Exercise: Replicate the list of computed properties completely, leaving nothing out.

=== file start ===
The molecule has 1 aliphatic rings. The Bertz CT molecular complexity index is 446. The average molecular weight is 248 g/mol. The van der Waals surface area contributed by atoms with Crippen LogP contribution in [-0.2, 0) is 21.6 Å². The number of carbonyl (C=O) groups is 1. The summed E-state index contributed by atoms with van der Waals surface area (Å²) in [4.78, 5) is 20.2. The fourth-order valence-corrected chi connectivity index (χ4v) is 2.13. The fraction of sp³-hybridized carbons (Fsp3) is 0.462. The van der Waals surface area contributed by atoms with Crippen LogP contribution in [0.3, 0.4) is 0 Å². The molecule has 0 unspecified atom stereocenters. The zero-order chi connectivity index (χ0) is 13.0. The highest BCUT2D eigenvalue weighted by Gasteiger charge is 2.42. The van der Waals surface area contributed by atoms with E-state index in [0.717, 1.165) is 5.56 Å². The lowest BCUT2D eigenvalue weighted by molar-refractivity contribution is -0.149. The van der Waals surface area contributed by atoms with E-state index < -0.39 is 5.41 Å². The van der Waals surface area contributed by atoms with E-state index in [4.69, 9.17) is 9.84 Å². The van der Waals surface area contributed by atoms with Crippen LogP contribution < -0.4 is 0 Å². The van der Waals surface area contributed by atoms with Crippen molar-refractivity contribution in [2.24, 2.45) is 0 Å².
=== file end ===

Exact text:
The molecule has 1 aliphatic rings. The Bertz CT molecular complexity index is 446. The average molecular weight is 248 g/mol. The van der Waals surface area contributed by atoms with Crippen LogP contribution in [-0.2, 0) is 21.6 Å². The number of carbonyl (C=O) groups is 1. The summed E-state index contributed by atoms with van der Waals surface area (Å²) in [4.78, 5) is 20.2. The fourth-order valence-corrected chi connectivity index (χ4v) is 2.13. The fraction of sp³-hybridized carbons (Fsp3) is 0.462. The van der Waals surface area contributed by atoms with Crippen LogP contribution in [0.3, 0.4) is 0 Å². The molecule has 0 unspecified atom stereocenters. The zero-order chi connectivity index (χ0) is 13.0. The highest BCUT2D eigenvalue weighted by Gasteiger charge is 2.42. The van der Waals surface area contributed by atoms with E-state index in [0.717, 1.165) is 5.56 Å². The lowest BCUT2D eigenvalue weighted by molar-refractivity contribution is -0.149. The van der Waals surface area contributed by atoms with E-state index < -0.39 is 5.41 Å². The van der Waals surface area contributed by atoms with E-state index in [4.69, 9.17) is 9.84 Å². The van der Waals surface area contributed by atoms with Crippen LogP contribution < -0.4 is 0 Å². The van der Waals surface area contributed by atoms with Crippen molar-refractivity contribution in [2.24, 2.45) is 0 Å².